The Frugal Café | Photo credit: Rebecca Anne, "Flora's Cup"</a> | Creative Commons License,
Photo credit: Rebecca Anne, "Flora's Cup" | Creative Commons License,

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Cheapskate Lifestyle: Thrift Store Shopping Exploding As People Rediscover the Savings & Joys of Second-hand Bargains

By Vicki McClure Davidson


Second-hand stores like Goodwill and Salvation Army are booming during this economic recession, as more people discover the bargains that are available at thrift stores

Second-hand stores like Goodwill are booming during this economic recession, as more people discover the bargains that are available at thrift stores

My 21-year-old daughter and I hit the used thrift stores and garage sales in our area with enthusiasm at least one weekend a month. I raised my children as I was raised: second-hand shopping always comes before retail shopping. Buying used whenever possible is the smart path to take to give yourself more money at the end of the month for other bills or to put into savings, without having to get a raise or win the lottery.

When money's tight and prices soar in the retail stores, there's no need for despair or foolishly overspending. Second-hand stores always have inexpensive alternatives, fabulous buried treasures.

Granted, you can't always find what you're looking for at a used store, but you'd be surprised at what you often do find. And the hunt makes the conquest just that much sweeter. My daughter nearly shuns the malls these days, preferring instead to "go on the hunt" at Goodwill and other second-hand stores. Her friends are always stunned at the fabulously funky clothes she wears, many of which cost her only a dollar or two. She is quite petite and has unconventional tastes, and always scores a few amazingly cheap fashion finds when we go out. She never has been faced with not finding something she loves. When necessary, she makes a few alterations to make a shirt fit better or to update the look, but that's not too often. I have found Descoware, Revere Ware, a Pfaltzgraff serving platter in mint condition, and other kitchenware pieces stunningly under-priced. Instead of spending $7 to $10 on a new paring knife, I found an excellent one at Goodwill this summer for 99 cents, which I bought for 50 cents on half-off Saturday. I do about 60 to 70 percent of my Christmas shopping at the second-hand venues.

Being frugal doesn't mean going without or dressing frumpy. It means being wise with the cash you have and stretching it as far as it can be stretched. Why buy a pair of pants or a blouse or a large sauce pan at the mall for $50 when you can find often something of equal (sometimes even greater) value at the Salvation Army or a garage sale for less than five bucks? And you don't have to sacrifice style for savings.

There were five kids in my family and my mom was a stay-at-home mother, so we were all raised on a shoestring and taught to be frugal, to reuse, to repurpose, to do without. Therefore, I'm still a bit surprised at how many people don't stop at thrift stores before going to the department stores.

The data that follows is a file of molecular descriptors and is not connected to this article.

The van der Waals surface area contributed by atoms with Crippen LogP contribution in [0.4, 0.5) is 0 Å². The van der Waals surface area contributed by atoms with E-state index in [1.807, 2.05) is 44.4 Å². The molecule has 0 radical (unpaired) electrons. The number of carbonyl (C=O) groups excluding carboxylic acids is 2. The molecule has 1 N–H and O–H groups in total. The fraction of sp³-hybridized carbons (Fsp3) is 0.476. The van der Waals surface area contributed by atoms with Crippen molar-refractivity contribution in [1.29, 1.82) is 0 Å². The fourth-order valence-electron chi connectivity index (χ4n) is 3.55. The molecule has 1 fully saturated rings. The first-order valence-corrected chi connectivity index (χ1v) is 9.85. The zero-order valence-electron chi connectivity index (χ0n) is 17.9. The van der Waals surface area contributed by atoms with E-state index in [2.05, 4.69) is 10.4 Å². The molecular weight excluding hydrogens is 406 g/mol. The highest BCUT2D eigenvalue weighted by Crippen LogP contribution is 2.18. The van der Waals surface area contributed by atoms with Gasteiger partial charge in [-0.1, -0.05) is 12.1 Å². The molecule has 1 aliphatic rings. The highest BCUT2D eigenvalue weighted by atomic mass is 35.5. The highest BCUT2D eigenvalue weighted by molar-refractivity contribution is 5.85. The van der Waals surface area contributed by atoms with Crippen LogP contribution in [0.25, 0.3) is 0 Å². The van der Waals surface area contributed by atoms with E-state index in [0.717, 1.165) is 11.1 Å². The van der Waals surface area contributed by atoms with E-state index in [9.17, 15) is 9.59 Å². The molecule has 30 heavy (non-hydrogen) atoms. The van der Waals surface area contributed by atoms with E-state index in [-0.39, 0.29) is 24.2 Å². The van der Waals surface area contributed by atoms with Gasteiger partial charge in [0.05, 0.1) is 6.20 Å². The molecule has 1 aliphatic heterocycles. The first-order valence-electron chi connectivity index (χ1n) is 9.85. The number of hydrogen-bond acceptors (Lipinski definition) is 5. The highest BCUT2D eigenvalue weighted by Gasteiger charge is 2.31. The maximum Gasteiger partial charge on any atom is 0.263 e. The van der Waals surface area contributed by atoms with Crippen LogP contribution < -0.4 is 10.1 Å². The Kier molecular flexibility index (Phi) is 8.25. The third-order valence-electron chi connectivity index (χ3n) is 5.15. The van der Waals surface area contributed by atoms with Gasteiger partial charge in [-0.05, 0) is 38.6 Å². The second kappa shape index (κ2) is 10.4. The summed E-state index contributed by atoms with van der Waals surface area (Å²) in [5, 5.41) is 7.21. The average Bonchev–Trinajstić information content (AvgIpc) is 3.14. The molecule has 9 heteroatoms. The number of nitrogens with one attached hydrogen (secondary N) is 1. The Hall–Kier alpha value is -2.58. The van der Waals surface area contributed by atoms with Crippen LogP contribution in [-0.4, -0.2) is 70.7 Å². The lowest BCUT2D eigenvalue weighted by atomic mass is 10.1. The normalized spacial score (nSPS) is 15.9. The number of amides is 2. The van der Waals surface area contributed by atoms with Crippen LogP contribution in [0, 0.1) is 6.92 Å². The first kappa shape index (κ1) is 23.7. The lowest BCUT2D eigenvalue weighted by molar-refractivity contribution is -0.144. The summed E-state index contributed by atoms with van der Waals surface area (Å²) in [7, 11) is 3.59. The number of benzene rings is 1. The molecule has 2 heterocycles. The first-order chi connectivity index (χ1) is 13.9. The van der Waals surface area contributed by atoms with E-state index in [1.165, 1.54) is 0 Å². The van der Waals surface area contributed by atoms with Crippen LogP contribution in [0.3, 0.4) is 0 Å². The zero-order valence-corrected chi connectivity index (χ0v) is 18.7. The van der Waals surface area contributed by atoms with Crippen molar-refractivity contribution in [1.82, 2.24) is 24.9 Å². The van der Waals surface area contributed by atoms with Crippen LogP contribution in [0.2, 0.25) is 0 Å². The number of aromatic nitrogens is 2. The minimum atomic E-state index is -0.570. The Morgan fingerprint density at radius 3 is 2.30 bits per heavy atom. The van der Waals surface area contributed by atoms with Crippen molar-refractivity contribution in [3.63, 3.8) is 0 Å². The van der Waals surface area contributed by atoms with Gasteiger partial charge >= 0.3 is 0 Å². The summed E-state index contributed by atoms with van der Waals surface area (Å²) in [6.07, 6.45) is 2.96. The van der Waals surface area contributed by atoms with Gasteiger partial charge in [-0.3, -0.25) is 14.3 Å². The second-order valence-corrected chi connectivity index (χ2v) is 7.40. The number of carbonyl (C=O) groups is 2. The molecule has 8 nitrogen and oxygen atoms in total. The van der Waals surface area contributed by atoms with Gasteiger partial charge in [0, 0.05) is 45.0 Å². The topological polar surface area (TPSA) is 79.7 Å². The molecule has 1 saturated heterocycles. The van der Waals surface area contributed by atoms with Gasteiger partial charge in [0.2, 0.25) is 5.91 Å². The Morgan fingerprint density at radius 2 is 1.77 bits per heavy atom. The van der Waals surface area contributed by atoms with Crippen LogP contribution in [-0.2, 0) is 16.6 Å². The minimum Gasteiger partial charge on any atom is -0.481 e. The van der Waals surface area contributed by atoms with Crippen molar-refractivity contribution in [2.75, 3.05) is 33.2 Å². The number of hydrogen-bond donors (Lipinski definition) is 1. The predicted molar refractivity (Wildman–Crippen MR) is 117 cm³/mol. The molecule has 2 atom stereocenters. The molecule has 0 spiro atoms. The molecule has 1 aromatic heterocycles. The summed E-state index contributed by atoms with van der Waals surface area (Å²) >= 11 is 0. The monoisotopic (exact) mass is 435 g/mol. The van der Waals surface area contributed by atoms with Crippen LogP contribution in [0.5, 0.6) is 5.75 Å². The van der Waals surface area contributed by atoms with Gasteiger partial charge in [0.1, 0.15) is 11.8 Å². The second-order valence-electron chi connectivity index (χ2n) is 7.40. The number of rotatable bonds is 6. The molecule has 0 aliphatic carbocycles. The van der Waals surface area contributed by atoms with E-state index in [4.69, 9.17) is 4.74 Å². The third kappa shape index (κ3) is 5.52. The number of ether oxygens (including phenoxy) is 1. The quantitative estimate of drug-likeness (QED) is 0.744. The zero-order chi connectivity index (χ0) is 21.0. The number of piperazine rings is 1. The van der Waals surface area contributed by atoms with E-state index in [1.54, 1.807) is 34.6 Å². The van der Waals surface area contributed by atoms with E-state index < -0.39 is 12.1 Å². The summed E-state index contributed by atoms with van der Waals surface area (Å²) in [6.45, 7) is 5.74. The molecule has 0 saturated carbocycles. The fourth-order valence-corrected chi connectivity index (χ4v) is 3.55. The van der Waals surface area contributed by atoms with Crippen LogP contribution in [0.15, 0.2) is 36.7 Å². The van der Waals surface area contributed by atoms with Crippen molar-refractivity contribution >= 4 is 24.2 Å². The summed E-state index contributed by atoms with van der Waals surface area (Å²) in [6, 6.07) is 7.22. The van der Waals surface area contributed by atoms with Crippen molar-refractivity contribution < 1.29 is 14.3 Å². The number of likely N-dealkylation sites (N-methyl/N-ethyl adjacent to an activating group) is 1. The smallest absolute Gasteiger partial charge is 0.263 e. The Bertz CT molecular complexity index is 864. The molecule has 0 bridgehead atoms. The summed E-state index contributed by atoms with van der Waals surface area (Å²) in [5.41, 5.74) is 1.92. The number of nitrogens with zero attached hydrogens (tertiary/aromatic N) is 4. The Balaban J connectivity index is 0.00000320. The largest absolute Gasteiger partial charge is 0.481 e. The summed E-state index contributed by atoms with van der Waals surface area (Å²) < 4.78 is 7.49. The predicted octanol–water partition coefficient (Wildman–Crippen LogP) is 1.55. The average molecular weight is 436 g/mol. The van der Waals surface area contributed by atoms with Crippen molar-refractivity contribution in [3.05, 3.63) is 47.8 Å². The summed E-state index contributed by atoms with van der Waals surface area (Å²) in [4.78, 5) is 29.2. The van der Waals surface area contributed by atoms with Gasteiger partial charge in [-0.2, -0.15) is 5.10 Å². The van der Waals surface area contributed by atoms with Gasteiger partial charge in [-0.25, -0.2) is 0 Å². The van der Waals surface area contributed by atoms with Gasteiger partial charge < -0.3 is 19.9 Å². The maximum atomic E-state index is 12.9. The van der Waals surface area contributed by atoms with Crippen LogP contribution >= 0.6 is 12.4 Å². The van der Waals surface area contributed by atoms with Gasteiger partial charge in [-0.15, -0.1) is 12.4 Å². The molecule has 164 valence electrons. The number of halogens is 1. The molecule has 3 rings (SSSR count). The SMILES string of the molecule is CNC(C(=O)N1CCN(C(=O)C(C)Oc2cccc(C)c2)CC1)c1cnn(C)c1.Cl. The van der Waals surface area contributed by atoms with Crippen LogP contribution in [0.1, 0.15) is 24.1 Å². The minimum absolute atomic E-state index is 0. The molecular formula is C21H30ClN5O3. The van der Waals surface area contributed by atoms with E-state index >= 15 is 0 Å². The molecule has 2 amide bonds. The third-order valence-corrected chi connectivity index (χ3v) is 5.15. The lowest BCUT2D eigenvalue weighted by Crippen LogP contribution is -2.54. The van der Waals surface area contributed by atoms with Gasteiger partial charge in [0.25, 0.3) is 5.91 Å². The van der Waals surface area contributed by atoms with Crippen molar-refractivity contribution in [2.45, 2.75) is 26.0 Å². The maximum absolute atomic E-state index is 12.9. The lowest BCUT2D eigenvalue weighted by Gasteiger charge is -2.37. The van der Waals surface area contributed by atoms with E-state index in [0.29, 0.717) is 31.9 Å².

There are those who are horrified at buying used clothing. I knew a woman who claimed she would NEVER buy an item that had been on someone else's body. She fell silent when I reminded her that even in high-end retail stores, scores of people may have tried on a garment before she bought it. Oops, she hadn't thought of that.

Sadly, too many people would rather rack up their credit cards than buy and wear a gently used jacket or buy an item from a thrift store to give as a gift. That delusional, elitist attitude, thankfully, is on the decline as the reality of crashing incomes and skyrocketing costs have forced many to reevaluate second-hand shopping, with happy results. While some people still view buying used goods or wearing used clothing as a stigma, those numbers are rapidly dwindling as American families struggle with making ends meet during this economic recession. Second-hand shopping rules these days.

Thrift stores across the country are booming like they've never boomed before, as reported in this news video below — frugality is back in style, baby.

It's chic to be cheap.


This next video shows a behind-the-scenes look at shopping and donating at the Austin, Texas Goodwill store, with Indiana Adams of She gives a closer look at the life cycle of a Goodwill donation — music in the video is provided by Quiet Company.


Fun, informative video of vintage dress shopping at a Goodwill store, from the rosesNpearlsvintage YouTube channel, with the very stylish and frugal Stephanie and Ciara. Some terrific tips on selecting used fashion, including the importance of trying on the clothes before you buy them.

One piece of valuable advice given: "Know your body."

Goodwill Haul


Thrifting advice from the fabulous Roses and Pearls Vintage blog, Don't be fooled by the questionable smells....:

I know I know... Goodwill smells... so does the Salvation Army... and all the rest of the BEST thrift stores in the world. Don't be scared to get into those grimy stores that look questionable, don't be afraid to push past old ladies who overlook great pieces for silver cutlery and glass vases (I am not the only person who has followed an old lady around the Goodwill hoping she puts back that wonderful sweater in her cart...maybe I am, don't judge). You see, the true beauty of thrift store shopping is finding those one of a kind, to die for, my life is now complete pieces, in a big pile of smelly, dusty clothing. Don't be a slave to the Manhattan version of vintage either, you know, the kind that costs more than your rent to purchase, I'm sorry but vintage is vintage in my book, I am not paying $100 for a shirt because its Chanel... SOMEONE HAS WORN IT ALREADY... but you know I'm not one to gossip...


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